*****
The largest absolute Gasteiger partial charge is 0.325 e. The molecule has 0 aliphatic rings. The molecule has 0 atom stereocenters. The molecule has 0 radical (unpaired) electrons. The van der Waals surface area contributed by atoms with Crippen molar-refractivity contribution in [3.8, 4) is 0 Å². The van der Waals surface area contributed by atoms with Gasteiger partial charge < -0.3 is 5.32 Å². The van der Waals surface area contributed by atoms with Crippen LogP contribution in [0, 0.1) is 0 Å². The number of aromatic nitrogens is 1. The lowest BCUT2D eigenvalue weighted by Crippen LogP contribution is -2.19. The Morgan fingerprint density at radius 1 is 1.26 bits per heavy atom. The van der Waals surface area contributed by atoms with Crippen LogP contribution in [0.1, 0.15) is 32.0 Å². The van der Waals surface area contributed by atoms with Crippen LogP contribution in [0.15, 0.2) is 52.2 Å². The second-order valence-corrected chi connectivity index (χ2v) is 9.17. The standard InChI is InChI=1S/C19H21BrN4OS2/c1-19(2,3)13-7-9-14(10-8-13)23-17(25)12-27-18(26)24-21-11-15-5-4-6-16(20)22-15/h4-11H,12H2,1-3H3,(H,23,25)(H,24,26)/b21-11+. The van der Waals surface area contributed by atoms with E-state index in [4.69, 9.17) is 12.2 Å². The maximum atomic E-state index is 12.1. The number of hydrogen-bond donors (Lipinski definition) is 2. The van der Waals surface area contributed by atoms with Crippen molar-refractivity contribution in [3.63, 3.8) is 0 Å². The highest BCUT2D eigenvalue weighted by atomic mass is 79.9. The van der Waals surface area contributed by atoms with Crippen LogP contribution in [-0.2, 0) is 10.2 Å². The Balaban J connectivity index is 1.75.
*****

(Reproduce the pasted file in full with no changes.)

The largest absolute Gasteiger partial charge is 0.325 e. The molecule has 0 aliphatic rings. The molecule has 0 atom stereocenters. The molecule has 0 radical (unpaired) electrons. The van der Waals surface area contributed by atoms with Crippen molar-refractivity contribution in [3.8, 4) is 0 Å². The van der Waals surface area contributed by atoms with Gasteiger partial charge < -0.3 is 5.32 Å². The van der Waals surface area contributed by atoms with Crippen LogP contribution in [0, 0.1) is 0 Å². The number of aromatic nitrogens is 1. The lowest BCUT2D eigenvalue weighted by Crippen LogP contribution is -2.19. The Morgan fingerprint density at radius 1 is 1.26 bits per heavy atom. The van der Waals surface area contributed by atoms with Crippen LogP contribution in [0.1, 0.15) is 32.0 Å². The van der Waals surface area contributed by atoms with Crippen LogP contribution in [0.15, 0.2) is 52.2 Å². The second-order valence-corrected chi connectivity index (χ2v) is 9.17. The standard InChI is InChI=1S/C19H21BrN4OS2/c1-19(2,3)13-7-9-14(10-8-13)23-17(25)12-27-18(26)24-21-11-15-5-4-6-16(20)22-15/h4-11H,12H2,1-3H3,(H,23,25)(H,24,26)/b21-11+. The van der Waals surface area contributed by atoms with E-state index in [4.69, 9.17) is 12.2 Å². The maximum atomic E-state index is 12.1. The number of hydrogen-bond donors (Lipinski definition) is 2. The van der Waals surface area contributed by atoms with Crippen molar-refractivity contribution in [3.63, 3.8) is 0 Å². The highest BCUT2D eigenvalue weighted by atomic mass is 79.9. The van der Waals surface area contributed by atoms with Crippen LogP contribution in [-0.2, 0) is 10.2 Å². The Balaban J connectivity index is 1.75.